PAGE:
Imagery of goddesses has emerged as an important artistic expression of resistance especially against Catholic Church, Orthodox Judaism and fundamentalist Islam. Salman Rushdie’s most original protest against colonization experience and resultant dualism of identities found the artistic expression in discourse involving Arabian Prophet’s efforts to “divinize” and “co-opt” the 3 native Meccan goddesses Al Lat , Al Manat and Al Uzza. The act of humanism later attributed to Satan by fundamentalist transformation of Islam [event recorded by earlier muslim Imams but disputed by later scholars during establishment of Arab imperialism] Satanic Verses thus “in its effects” becomes an act of resistance against censorship imposed by Islamic fundamentalism, states and other institutions of control and transformation. With imposition of wahabi Islam by Islamic Republic the dispossessed natives of this migrant state have re-discovered the “feminine goddess imagery” of this land. “Maaa’n” or mother thus becomes the point of worship in Punjabi mystic poetry instead of Allah of mullah. The “bad-women” of romantic tales are heroines of native intellectual as opposed to the state and its patriotic intellectual. For the native Sindhi Poet Sheik Ayaz , the daughter of Dahir is heroine, for Pakistani state his molester the Arab invader of Sindh Muhammed Bin Kassim is the hero. The Sindhi resistance against Kassim and later Islamic republic finds artistic expression in female heroines Sassi and Marvi which have now merged with imagery of Benazir Bhutto the daughter of Sindh murdered in Kufa of Islamabad.

When Islamic Republic poisoned the Saraiki heartland with fundamentalist Islam, Jhang the romantic town of Heer the romantic heroine of Punjab became the ground zero of sectarian violence. The late Saraiki poet Sarwar Karbali invoked the feminine imagery of Heer to resist Talibanization

Jud tuk Jhang Heer da Jhang hai

Maakhi, Makhan, Kheer da Jhang Hai

Aj kul Jhang Islam da Jhang he

Jhang de vich Islam di Jang ae

Goli te barood di dhoo’n ae

Adam boo ae Adam boo ae

[There was a time when Jhang was town of Heer , than Jhang was town of Life, of honey, butter and milk, these days Jhang is city of Islam, Jihad of Islam is going on in Jhang, every where there is smoke of TNT and bullets and smell of charred human flesh—-]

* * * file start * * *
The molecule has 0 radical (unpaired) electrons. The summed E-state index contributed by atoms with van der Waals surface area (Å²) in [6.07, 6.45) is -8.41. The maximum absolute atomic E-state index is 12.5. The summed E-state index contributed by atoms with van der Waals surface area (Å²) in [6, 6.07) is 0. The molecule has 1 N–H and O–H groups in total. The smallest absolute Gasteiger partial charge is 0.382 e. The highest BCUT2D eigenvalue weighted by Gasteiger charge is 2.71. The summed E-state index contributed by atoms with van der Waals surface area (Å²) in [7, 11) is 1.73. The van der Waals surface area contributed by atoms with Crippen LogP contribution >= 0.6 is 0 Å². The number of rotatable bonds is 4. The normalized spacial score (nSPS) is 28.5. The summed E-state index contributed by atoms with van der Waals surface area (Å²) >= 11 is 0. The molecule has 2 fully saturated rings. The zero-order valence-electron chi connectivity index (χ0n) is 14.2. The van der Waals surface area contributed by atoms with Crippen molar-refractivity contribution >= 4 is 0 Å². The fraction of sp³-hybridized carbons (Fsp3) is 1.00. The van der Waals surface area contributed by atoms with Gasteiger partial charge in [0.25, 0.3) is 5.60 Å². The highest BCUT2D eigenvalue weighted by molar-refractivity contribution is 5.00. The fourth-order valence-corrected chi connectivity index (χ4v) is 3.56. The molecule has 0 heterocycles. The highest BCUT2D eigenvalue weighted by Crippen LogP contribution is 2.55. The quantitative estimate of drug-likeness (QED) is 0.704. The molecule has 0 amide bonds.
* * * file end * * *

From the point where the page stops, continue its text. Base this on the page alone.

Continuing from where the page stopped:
My glass is empty and my heart aches for lost love for lost time and for lost lands, the lament continues Sanwal Mor Mohara’n——–, or my lover return——

“This was not the outburst of crazed men or uncontrolled barbarians but the triumph of a belief system that defined one people as less human than another. For the men and women who comprised these mobs, as for those who remained silent and indifferent or who provided scholarly or scientific explanations, this was the highest idealism in the service of their race. One has only to view the self-satisfied expressions on their faces as they posed beneath black people hanging from a rope or next to the charred remains of a Negro who had been burned to death What is most disturbing about these scenes is the discovery that the perpetrators of the crimes were ordinary people, not so different from ourselves – merchants, farmers, laborers, machine operators, teachers, doctors, lawyers, policemen, students; they were family men and women, good churchgoing folk who came to believe that keeping black people in their place was nothing less than pest control, a way of combating an epidemic or virus that if not checked would be detrimental to the health and security of the community

Leon F Litwack , on lynching in USA

History is a unique experience, one that fully shakes you up. It can enlighten you into a revolutionary struggle by by exposing the texts, or it can cause frustration, anguish and pain when it keeps on repeating itself. you know what is happening, how it can be changed and whats going on but you are utterly powerless to stop or intervene. The pain it causes isun imaginable.

In these circumstances when nations are pushed into certain kind of manias in the name of Religion,Race,Nationalism,Honour,and other higher ideals, all the discourse become hegemonized. This does not necessarily happens through the use of brute force or censorship alone as force alone can never eliminate “dissent”. What is done is to create an idea so serene, so pure and so passionate that questioning it itself becomes treason . In 1933 Martin Heidegger in his notorious pro Hitler declaration stated “Truth is the revelation of that which makes a people certain,clear and strong in its action and knowledge”. This is the intellectual spirit of all fascism which subjugates truth to some higher idea , revival of nation etc. In simples words in order to motivate a nation any lie can be spoken and it becomes the truth. These are the moments when speaking the truth becomes most difficult because doing so means being a traitor in eyes of almost every one. but not doing so makes you a traitor in History.